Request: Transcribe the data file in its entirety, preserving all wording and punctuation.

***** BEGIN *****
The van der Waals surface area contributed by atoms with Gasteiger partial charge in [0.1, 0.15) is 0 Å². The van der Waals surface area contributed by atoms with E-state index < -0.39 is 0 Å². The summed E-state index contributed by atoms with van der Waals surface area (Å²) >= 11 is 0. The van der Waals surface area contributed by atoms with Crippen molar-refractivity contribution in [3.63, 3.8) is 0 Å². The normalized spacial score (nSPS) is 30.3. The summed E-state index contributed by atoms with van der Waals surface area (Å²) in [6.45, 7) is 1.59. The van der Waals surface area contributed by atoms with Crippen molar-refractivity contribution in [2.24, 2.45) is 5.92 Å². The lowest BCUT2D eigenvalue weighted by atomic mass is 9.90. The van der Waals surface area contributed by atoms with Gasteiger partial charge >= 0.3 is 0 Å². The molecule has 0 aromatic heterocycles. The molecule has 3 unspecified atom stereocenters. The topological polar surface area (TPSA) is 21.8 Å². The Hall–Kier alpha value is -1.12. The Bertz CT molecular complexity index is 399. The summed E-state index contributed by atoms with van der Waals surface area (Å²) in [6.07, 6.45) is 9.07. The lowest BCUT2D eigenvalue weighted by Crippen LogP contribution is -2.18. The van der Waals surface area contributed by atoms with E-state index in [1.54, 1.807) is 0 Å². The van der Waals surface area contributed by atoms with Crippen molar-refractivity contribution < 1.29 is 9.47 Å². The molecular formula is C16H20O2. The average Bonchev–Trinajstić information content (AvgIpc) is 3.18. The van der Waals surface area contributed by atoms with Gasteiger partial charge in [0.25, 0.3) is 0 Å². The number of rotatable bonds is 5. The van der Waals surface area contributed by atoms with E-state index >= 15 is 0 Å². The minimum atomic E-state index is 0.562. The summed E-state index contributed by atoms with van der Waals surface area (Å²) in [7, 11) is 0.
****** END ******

The van der Waals surface area contributed by atoms with Gasteiger partial charge in [0.1, 0.15) is 0 Å². The van der Waals surface area contributed by atoms with E-state index < -0.39 is 0 Å². The summed E-state index contributed by atoms with van der Waals surface area (Å²) >= 11 is 0. The van der Waals surface area contributed by atoms with Crippen molar-refractivity contribution in [3.63, 3.8) is 0 Å². The normalized spacial score (nSPS) is 30.3. The summed E-state index contributed by atoms with van der Waals surface area (Å²) in [6.45, 7) is 1.59. The van der Waals surface area contributed by atoms with Crippen molar-refractivity contribution in [2.24, 2.45) is 5.92 Å². The lowest BCUT2D eigenvalue weighted by atomic mass is 9.90. The van der Waals surface area contributed by atoms with Gasteiger partial charge >= 0.3 is 0 Å². The molecule has 0 aromatic heterocycles. The molecule has 3 unspecified atom stereocenters. The topological polar surface area (TPSA) is 21.8 Å². The Hall–Kier alpha value is -1.12. The Bertz CT molecular complexity index is 399. The summed E-state index contributed by atoms with van der Waals surface area (Å²) in [6.07, 6.45) is 9.07. The lowest BCUT2D eigenvalue weighted by Crippen LogP contribution is -2.18. The van der Waals surface area contributed by atoms with E-state index in [1.54, 1.807) is 0 Å². The van der Waals surface area contributed by atoms with Crippen molar-refractivity contribution < 1.29 is 9.47 Å². The molecular formula is C16H20O2. The average Bonchev–Trinajstić information content (AvgIpc) is 3.18. The van der Waals surface area contributed by atoms with Gasteiger partial charge in [0.25, 0.3) is 0 Å². The number of rotatable bonds is 5. The van der Waals surface area contributed by atoms with E-state index >= 15 is 0 Å². The minimum atomic E-state index is 0.562. The summed E-state index contributed by atoms with van der Waals surface area (Å²) in [7, 11) is 0.